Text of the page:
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Drivers need to watch out for pedestrians with white canes

White cane safety day: Canes identify blind or vision-impaired people

Around 25 people attended a White Cane Safety Day event Monday at the State Building in Wailuku. The white cane is a symbol of independence and blindness. Organizers are hoping the event will raise awareness among motorists to be considerate when people with disabilities are crossing the street. • The Maui News / MELISSA TANJI photo

WAILUKU — With a steady beat, Lyn Stewart tapped her white cane on the sidewalk as she and about 25 others headed up Wells Street in Wailuku on Monday to mark national White Cane Safety Day.

The white or red cane with a white tip used by the visually impaired for walking is a “staff of independence,” said President Lyndon B. Johnson.

Through a joint resolution of Congress, Johnson officially set in motion Oct. 15 as “White Cane Safety Day” in 1964, according to the National Federation of the Blind’s website.

“I like it because it brings awareness to the public. . . . There is a need to watch out for people that walk with a cane,” said Angie Haramoto, a member of the Kahului Lions Club and first vice district governor for District 50 Hawaii.

The Lions Clubs of Maui, along with Project Vision and Aloha Independent Living Hawaii, were all part of the Maui event Monday, which included vision screenings by Project Vision and a proclamation by Mayor Alan Arakawa at the State Building in Wailuku.

Kathleen Kenney (left) of Aloha Independent Living and Lyn Stewart of Kahului walk down Main Street in Wailuku on Monday as part of White Cane Safety Day. Stewart began losing her vision in 2011 due to macular degeneration and now can only see shapes. • The Maui News / MELISSA TANJI photo

There also was a short walk in Wailuku town to spread awareness and information about White Cane Safety Day.

Haramoto said she too often sees people not waiting for pedestrians in crosswalks, especially those who have disabilities. She urged motorists to be patient because some people may not see or be able to hear cars.

And according to Hawaii law, people who are blind or visually impaired have the right of way at street crossings. Drivers must take reasonable precautions when approaching a person who is blind or visually handicapped and is carrying or using a cane or walking stick that is white or red and white tipped.

Drivers also need to be aware of blind or visually impaired people using a guide dog.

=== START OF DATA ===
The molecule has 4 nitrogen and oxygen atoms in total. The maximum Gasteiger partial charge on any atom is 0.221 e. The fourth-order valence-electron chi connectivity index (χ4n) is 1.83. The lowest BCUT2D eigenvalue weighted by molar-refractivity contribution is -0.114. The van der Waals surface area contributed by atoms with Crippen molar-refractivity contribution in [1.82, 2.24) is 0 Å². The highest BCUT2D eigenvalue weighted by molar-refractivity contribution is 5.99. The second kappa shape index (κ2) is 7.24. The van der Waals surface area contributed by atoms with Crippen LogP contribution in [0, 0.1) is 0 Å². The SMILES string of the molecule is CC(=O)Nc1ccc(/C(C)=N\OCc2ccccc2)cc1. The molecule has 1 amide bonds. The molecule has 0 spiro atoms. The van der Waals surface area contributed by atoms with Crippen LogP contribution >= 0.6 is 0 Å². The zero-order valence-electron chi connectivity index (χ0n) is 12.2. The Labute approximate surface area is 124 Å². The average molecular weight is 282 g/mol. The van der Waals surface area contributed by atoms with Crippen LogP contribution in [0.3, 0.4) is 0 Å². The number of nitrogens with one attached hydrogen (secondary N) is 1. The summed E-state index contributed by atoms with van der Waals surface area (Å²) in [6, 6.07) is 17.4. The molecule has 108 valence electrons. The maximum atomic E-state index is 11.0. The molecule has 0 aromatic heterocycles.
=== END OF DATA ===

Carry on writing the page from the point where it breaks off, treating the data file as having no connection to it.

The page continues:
Since 1917, the Lions Club has aided the blind and visually impaired. In 1930, the Lions Club began promoting the use of white canes for people who are blind as identification for special travel consideration.

In Hawaii in 2016, there were 24,491 people who reported having difficulty with their vision, the American Federation for the Blind said. This included people who have serious difficulty seeing even when wearing glasses as well as those who are blind.

Vision impairment could happen to anyone at any age, not only the elderly, said Kathleen Kenney, a certified orientation and mobility specialist for people with minimal vision and blindness.

Kenney, who also is part of Aloha Independent Living Hawaii that coordinated Monday’s event, says she works with an elementary student who has vision impairment.

American Federation for the Blind statistics show more people with vision difficulty for ages 35 to 64, 8,867, compared to 7,947 for those 75 or older.

Kenney oversees the Maui Vision Impairment and Blindness Education and Peer Support Group, which was founded by Stewart and Betty Vogel.

Kenney walked beside Stewart on Monday during the stroll through Wailuku.

Stewart said she hasn’t had an accident involving cars but has been cut off by cars while walking in a crosswalk.

Kenney noted that motorists should watch for cues that a visually impaired person is crossing the street. The person may raise his or her cane high in the air before crossing the street or may even wave the cane in front of them.

Stewart began losing her eyesight in 2011, due to macular degeneration. The Kahului resident currently is legally blind; she can see shapes but not details.

Since her vision loss, Stewart said she has learned how to pick her heels off the pavement when she walks so she will not trip on uneven surfaces. Kenney said that people with vision loss may shuffle their feet as a way to be cautious when walking but this actually makes it easier for them to trip.

Residents could make it easier for the blind to walk by moving trash cans off of the sidewalks, Kenney said. Others taking part in the walk discussed other everyday details that could be improved to help them.

Teresa Massoth of Kihei said she would like larger newsprint so she can see the words. Violet Martinez of Wailea said she would like larger street signs and crosswalks with sound cues.

Other tips:

• Don’t assume an individual who is legally blind needs help. Always ask if the person needs assistance.

• Do not grab the person or the cane. When offering assistance while walking, allow the person to take your arm or elbow.

• When driving and seeing a person using a white cane or service dog getting ready to cross the street, do not beep your horn or yell. Stop before the crosswalk, do not make a right turn on red and allow the person to cross.

The Vision Impairment and Blindness Education & Peer Support Group meets from 1 to 2:30 p.m. on the last Wednesday of the month at the Ohana Health Plan meeting room at 285 W. Kamehameha Ave., Suite 101B, in Kahului.

For more information, contact Kenney at kathleenk@alohailhawaii.org or call 866-4690.

* Melissa Tanji can be reached at mtanji@mauinews.com.

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